C.R. Bard (NYSE:BCR) won another round in its decades-long patent infringement war with W.L. Gore & Assoc. over stent graft technology after a federal judge found yesterday that Gore willfully infringed the patent.
An appeals court last year tasked Judge Mary Murguia of the U.S. District Court for Arizona with reviewing her prior finding of willfulness. Yesterday Murguia upheld that ruling, finding Gore’s infringement willful and declining to revisit her decision on enhanced damages and legal fees and denying Gore’s bid for a new trial, according to court documents.
"[I]t is clear to this court, just as it was to the jury, that defendant, as a ‘reasonable litigant,’ could not have ‘realistically expected’ its defenses to succeed. Defendant’s incautious and arguably reckless defenses were not objectively reasonable. It is unnecessary for the court to reconsider its ruling on enhanced damages and attorney’s fees," according to the documents.
Murguia also granted Bard’s motion to execute on the enhanced damages and legal fees, according to the court records. The decision sets Bard up to collect roughly $800 million in damages, legal costs and royalties, according to the documents.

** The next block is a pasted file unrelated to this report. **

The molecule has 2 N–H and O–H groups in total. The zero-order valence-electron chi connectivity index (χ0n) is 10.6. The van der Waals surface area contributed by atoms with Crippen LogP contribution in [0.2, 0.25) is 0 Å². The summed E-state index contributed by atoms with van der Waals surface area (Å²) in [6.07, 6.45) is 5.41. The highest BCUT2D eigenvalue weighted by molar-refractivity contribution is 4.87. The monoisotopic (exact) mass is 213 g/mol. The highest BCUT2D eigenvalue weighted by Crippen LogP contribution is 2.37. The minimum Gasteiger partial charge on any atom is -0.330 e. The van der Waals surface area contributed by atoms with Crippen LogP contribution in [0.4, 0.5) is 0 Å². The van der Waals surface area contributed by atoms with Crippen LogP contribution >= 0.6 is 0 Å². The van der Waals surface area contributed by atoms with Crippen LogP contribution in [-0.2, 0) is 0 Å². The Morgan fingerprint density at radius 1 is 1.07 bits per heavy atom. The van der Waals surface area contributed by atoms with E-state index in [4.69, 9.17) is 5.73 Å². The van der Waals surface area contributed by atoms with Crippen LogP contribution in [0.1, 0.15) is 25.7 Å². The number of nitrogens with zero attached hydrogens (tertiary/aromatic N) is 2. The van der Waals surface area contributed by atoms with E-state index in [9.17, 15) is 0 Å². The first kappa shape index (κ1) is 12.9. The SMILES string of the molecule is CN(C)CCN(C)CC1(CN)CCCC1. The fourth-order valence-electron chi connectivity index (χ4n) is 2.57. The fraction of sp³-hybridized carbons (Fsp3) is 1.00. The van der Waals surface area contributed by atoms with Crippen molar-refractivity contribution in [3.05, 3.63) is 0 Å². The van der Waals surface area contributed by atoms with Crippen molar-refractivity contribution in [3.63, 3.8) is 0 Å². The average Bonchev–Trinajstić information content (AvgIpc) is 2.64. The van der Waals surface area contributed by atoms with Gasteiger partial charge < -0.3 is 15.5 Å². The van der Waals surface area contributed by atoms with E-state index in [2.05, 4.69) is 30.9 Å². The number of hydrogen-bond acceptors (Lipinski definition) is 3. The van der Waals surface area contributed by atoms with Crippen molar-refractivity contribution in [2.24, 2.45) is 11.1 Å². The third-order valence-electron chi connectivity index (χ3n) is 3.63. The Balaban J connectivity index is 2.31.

Gore had alleged that 1 of its engineers, Peter Cooper, invented a key claim in the patent in the early 1970s, according to a petition for a writ of certiorari filed with the high court.
Murguia initially ruled that the patent was invented by Dr. David Goldfarb, who later assigned it to Bard. Her 1st decision boosted Bard’s $185.6 million jury award to $371.2 million, prompting Gore to appeal. The U.S. Court of Appeals for the Federal Circuit upheld Murguia in February 2012 (sending BCR shares up 2%) and affirmed that judgment in June 2012. Gore’s subsequent appeal to the Supreme Court in October 2012 was denied early this year. In July, the U.S. Patent & Trademark Office upheld the validity of the Bard patent.